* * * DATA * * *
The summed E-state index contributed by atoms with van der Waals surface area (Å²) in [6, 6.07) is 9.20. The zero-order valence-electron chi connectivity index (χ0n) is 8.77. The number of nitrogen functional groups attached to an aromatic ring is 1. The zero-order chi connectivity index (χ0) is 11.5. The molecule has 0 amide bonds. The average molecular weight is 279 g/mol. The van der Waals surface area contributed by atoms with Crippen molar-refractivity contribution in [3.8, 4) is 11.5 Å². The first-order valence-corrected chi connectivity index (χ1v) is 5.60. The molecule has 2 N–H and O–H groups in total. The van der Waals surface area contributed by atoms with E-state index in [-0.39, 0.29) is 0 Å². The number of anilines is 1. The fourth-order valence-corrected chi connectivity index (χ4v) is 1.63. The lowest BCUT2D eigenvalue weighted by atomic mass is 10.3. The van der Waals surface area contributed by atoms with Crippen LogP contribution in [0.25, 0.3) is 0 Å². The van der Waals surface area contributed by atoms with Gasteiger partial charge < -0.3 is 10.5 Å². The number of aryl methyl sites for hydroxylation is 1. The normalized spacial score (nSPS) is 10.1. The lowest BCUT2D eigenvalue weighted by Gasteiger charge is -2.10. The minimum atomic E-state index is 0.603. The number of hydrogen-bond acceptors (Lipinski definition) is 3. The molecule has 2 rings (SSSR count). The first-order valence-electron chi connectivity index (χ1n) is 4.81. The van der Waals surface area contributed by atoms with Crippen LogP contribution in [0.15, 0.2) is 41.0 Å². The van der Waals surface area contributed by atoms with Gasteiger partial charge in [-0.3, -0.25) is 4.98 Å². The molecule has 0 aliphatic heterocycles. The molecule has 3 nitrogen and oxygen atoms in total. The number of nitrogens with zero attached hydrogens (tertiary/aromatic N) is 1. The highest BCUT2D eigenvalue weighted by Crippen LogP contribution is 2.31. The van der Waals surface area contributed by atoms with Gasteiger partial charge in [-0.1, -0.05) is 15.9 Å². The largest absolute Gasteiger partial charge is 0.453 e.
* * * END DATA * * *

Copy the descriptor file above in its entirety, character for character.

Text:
The summed E-state index contributed by atoms with van der Waals surface area (Å²) in [6, 6.07) is 9.20. The zero-order valence-electron chi connectivity index (χ0n) is 8.77. The number of nitrogen functional groups attached to an aromatic ring is 1. The zero-order chi connectivity index (χ0) is 11.5. The molecule has 0 amide bonds. The average molecular weight is 279 g/mol. The van der Waals surface area contributed by atoms with Crippen molar-refractivity contribution in [3.8, 4) is 11.5 Å². The first-order valence-corrected chi connectivity index (χ1v) is 5.60. The molecule has 2 N–H and O–H groups in total. The van der Waals surface area contributed by atoms with E-state index in [-0.39, 0.29) is 0 Å². The number of anilines is 1. The fourth-order valence-corrected chi connectivity index (χ4v) is 1.63. The lowest BCUT2D eigenvalue weighted by atomic mass is 10.3. The van der Waals surface area contributed by atoms with Crippen LogP contribution in [0.25, 0.3) is 0 Å². The van der Waals surface area contributed by atoms with Gasteiger partial charge < -0.3 is 10.5 Å². The number of aryl methyl sites for hydroxylation is 1. The normalized spacial score (nSPS) is 10.1. The lowest BCUT2D eigenvalue weighted by Gasteiger charge is -2.10. The minimum atomic E-state index is 0.603. The number of hydrogen-bond acceptors (Lipinski definition) is 3. The molecule has 2 rings (SSSR count). The first-order valence-electron chi connectivity index (χ1n) is 4.81. The van der Waals surface area contributed by atoms with Crippen LogP contribution in [0.15, 0.2) is 41.0 Å². The van der Waals surface area contributed by atoms with Gasteiger partial charge in [-0.3, -0.25) is 4.98 Å². The molecule has 0 aliphatic heterocycles. The molecule has 3 nitrogen and oxygen atoms in total. The number of nitrogens with zero attached hydrogens (tertiary/aromatic N) is 1. The highest BCUT2D eigenvalue weighted by Crippen LogP contribution is 2.31. The van der Waals surface area contributed by atoms with Gasteiger partial charge in [-0.1, -0.05) is 15.9 Å². The largest absolute Gasteiger partial charge is 0.453 e.